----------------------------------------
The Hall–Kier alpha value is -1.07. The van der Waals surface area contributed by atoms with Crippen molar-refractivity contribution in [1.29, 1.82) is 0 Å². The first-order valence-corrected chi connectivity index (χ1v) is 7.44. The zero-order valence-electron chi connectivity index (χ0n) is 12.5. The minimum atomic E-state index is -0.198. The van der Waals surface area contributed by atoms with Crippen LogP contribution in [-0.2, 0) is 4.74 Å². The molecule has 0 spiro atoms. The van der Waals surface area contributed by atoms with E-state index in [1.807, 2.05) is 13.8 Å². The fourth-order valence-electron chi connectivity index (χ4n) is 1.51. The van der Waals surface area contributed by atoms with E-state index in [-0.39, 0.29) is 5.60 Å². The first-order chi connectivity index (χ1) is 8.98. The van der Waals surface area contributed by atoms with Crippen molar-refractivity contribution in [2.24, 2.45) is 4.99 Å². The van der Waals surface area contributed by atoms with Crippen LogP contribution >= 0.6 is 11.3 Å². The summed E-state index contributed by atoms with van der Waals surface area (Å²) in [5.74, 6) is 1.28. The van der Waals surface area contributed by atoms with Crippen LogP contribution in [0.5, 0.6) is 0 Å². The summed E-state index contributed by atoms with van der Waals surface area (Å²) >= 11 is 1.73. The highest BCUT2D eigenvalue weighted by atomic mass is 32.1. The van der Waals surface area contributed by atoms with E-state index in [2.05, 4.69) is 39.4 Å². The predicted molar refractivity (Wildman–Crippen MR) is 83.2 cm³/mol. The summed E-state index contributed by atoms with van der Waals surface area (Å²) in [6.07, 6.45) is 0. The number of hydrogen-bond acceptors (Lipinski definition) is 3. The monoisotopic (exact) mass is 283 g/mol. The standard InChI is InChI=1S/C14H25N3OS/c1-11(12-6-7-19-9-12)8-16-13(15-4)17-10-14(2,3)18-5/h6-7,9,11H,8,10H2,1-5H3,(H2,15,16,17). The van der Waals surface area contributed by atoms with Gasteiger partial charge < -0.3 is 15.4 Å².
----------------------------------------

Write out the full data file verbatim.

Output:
The Hall–Kier alpha value is -1.07. The van der Waals surface area contributed by atoms with Crippen molar-refractivity contribution in [1.29, 1.82) is 0 Å². The first-order valence-corrected chi connectivity index (χ1v) is 7.44. The zero-order valence-electron chi connectivity index (χ0n) is 12.5. The minimum atomic E-state index is -0.198. The van der Waals surface area contributed by atoms with Crippen LogP contribution in [-0.2, 0) is 4.74 Å². The molecule has 0 spiro atoms. The van der Waals surface area contributed by atoms with E-state index in [1.807, 2.05) is 13.8 Å². The fourth-order valence-electron chi connectivity index (χ4n) is 1.51. The van der Waals surface area contributed by atoms with E-state index in [-0.39, 0.29) is 5.60 Å². The first-order chi connectivity index (χ1) is 8.98. The van der Waals surface area contributed by atoms with Crippen molar-refractivity contribution in [2.24, 2.45) is 4.99 Å². The van der Waals surface area contributed by atoms with Crippen LogP contribution >= 0.6 is 11.3 Å². The summed E-state index contributed by atoms with van der Waals surface area (Å²) in [5.74, 6) is 1.28. The van der Waals surface area contributed by atoms with Crippen LogP contribution in [0.5, 0.6) is 0 Å². The summed E-state index contributed by atoms with van der Waals surface area (Å²) >= 11 is 1.73. The highest BCUT2D eigenvalue weighted by atomic mass is 32.1. The van der Waals surface area contributed by atoms with E-state index in [2.05, 4.69) is 39.4 Å². The predicted molar refractivity (Wildman–Crippen MR) is 83.2 cm³/mol. The summed E-state index contributed by atoms with van der Waals surface area (Å²) in [6.07, 6.45) is 0. The number of hydrogen-bond acceptors (Lipinski definition) is 3. The monoisotopic (exact) mass is 283 g/mol. The standard InChI is InChI=1S/C14H25N3OS/c1-11(12-6-7-19-9-12)8-16-13(15-4)17-10-14(2,3)18-5/h6-7,9,11H,8,10H2,1-5H3,(H2,15,16,17). The van der Waals surface area contributed by atoms with Gasteiger partial charge < -0.3 is 15.4 Å².